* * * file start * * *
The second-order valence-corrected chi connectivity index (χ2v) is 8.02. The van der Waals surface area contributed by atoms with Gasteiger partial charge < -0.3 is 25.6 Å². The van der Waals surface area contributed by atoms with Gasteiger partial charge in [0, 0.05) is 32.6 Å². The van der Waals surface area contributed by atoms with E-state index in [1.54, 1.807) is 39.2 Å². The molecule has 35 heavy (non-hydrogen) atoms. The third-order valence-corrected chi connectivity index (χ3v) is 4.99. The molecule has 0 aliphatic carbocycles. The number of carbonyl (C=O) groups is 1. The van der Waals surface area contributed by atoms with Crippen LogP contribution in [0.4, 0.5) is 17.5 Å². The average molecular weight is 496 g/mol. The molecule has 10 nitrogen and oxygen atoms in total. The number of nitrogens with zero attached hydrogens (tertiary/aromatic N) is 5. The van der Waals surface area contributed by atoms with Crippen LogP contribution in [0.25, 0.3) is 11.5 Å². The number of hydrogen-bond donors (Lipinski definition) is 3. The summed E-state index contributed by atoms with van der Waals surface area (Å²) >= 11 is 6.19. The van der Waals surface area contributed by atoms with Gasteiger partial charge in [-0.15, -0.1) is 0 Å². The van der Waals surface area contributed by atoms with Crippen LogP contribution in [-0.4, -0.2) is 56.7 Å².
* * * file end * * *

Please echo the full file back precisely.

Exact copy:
The second-order valence-corrected chi connectivity index (χ2v) is 8.02. The van der Waals surface area contributed by atoms with Gasteiger partial charge < -0.3 is 25.6 Å². The van der Waals surface area contributed by atoms with Gasteiger partial charge in [0, 0.05) is 32.6 Å². The van der Waals surface area contributed by atoms with E-state index in [1.54, 1.807) is 39.2 Å². The molecule has 35 heavy (non-hydrogen) atoms. The third-order valence-corrected chi connectivity index (χ3v) is 4.99. The molecule has 0 aliphatic carbocycles. The number of carbonyl (C=O) groups is 1. The van der Waals surface area contributed by atoms with Crippen LogP contribution in [0.4, 0.5) is 17.5 Å². The average molecular weight is 496 g/mol. The molecule has 10 nitrogen and oxygen atoms in total. The number of nitrogens with zero attached hydrogens (tertiary/aromatic N) is 5. The van der Waals surface area contributed by atoms with Crippen LogP contribution in [0.25, 0.3) is 11.5 Å². The number of hydrogen-bond donors (Lipinski definition) is 3. The summed E-state index contributed by atoms with van der Waals surface area (Å²) >= 11 is 6.19. The van der Waals surface area contributed by atoms with Gasteiger partial charge in [-0.15, -0.1) is 0 Å². The van der Waals surface area contributed by atoms with Crippen LogP contribution in [-0.4, -0.2) is 56.7 Å².